Davos Economists: U.S. Leads In GDP, But Lags In Happiness And Equity
Written by Susan Reed via WBUR on 1/25/18
The annual economic forum in Davos, Switzerland, is usually attended by the plutocracy-with-a-heart: rich international business elites, intellectuals and government leaders who talk up the salvation of civilization through technology, innovation or collaboration.
For the second year, the World Economic Forum (WEF), which sponsors the event, has challenged these market muckety-mucks with a report that evaluates how well countries are serving their citizens’ well-being. The results, especially for the United States, are outright depressing.
While the U.S. has the highest nominal gross domestic product (GDP) of any country in the world, it also has the second highest rate of poverty — 16.8 percent — among the 30 most advanced economies. (Only Israel’s, at 19.5 percent, is greater.) The U.S. is good at growing its economy, but not at spreading the benefits of that growth. The WEF developed the Inclusive Development Index (IDI) as an alternative to GDP. It better reflects the way people judge their country’s economic progress. In the report, "The Inclusive Development Index 2018," the WEF argues, persuasively, that countries have spent too much time and effort paying attention to GDP, an indicator that measures the value of goods and services produced in an economy. Instead, WEF argues, a country should look at its economy through the eyes of its citizens who view it as a, “a multidimensional phenomenon that encompasses income, employment opportunity, economic security, and quality of life.”
The danger of using GDP alone — a limited measurement of success — is that rising inequality can lead to populism and potential instability, where the masses may unseat politicians, challenge legal authority, and rebel against corporations, institutions and other members of the status quo.
The WEF developed the Inclusive Development Index (IDI) as an alternative to GDP. It better reflects the way people judge their country’s economic progress by evaluating employment, productivity, household income, life expectancy, poverty, savings and carbon efficiency.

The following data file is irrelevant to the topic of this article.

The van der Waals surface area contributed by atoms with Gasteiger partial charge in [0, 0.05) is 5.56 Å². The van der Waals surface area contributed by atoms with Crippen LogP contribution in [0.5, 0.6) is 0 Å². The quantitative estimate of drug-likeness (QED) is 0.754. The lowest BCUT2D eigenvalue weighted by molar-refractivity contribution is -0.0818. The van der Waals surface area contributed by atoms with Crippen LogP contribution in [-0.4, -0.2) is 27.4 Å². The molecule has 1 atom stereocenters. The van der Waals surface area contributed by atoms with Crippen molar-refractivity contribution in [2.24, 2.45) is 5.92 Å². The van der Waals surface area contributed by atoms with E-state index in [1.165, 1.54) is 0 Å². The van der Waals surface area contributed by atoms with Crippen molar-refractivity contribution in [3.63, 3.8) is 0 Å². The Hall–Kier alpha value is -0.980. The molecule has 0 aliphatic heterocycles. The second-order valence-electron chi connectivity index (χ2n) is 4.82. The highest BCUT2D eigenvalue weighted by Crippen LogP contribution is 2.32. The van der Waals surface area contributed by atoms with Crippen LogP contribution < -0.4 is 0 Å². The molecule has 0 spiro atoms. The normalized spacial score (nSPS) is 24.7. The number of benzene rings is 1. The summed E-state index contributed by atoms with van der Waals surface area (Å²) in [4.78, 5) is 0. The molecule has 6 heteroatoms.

By these measures, the country with the most inclusive economy is Norway (President Trump’s preferred country from which to accept immigrants). In every category, Norway outperforms the U.S., which is ranked 23rd out of 30 advanced nations. The average Norwegian earns more, is more productive, lives longer and has more savings than the average American.
Canada, a country more comparable to the U.S. in size and economy, also outranks us at 17 on the list. Canada has less poverty, 12.6 percent, a higher rate of employment and greater life expectancy than the U.S. does.
The picture of America formed by these statistics is of a winner-take-all capitalism that leaves much of the population behind. According to Klaus Schwab, founder of the WEF, the social contract of the post-World War II era that directed profits to be shared between capital and labor has been torn, with too much profit going toward capital. “This social crisis is every bit as threatening to the health of our future as the financial crisis was a decade ago, and requires an equally concerted attempt from all stakeholders to avert disaster,” he wrote.
Schwab has called for “qualitative easing” where business leaders repair the social crisis, although he doesn’t specify exactly how. The average Norwegian earns more, is more productive, lives longer and has more savings than the average American.
Republicans predict that the new tax bill just passed into law will result in increased wages, as businesses spread their newfound wealth. But their trickle-down theory ignores the pressing demands of business.
Public companies are dominated by the pressure of quarterly earnings, to keep their stock prices up and their investors happy. This short-term focus tends to eclipse other issues such as worker satisfaction and social responsibility that often cost money. While there have been limited efforts by some companies to step away from the demands of quarterly earnings, those that are the first to do it may initially risk the value of their enterprise.
With businesses focused on short-term metrics, and the Trump administration as intent as it is on limiting government, it's hard to see how either would be willing to tackle the repair of the social contract. This is where can state and local governments can step in, taking their inspiration from an organization funded by the British government.
The United Kingdom, ranked 21st on the inclusivity scale, started the What Works Centre for Well Being to organize research on housing, infrastructure, unemployment, the workplace, adult learning, cultural and physical activities as a way of determining how best to improve individual and community satisfaction and happiness. Anyone — government, nonprofits, businesses or individuals — can consult its reports to find out what serves the public best.
By building on the research that has already begun, state and local governments could begin to evaluate social and economic satisfaction among their citizens.
While governments will always need to measure GDP, it would help to include other factors outlined by the WEF report. They could create their own social inclusion index, as a way of heading off what experts see as a rising tide of public rage over inequality that will throw both Republicans and Democrats from office.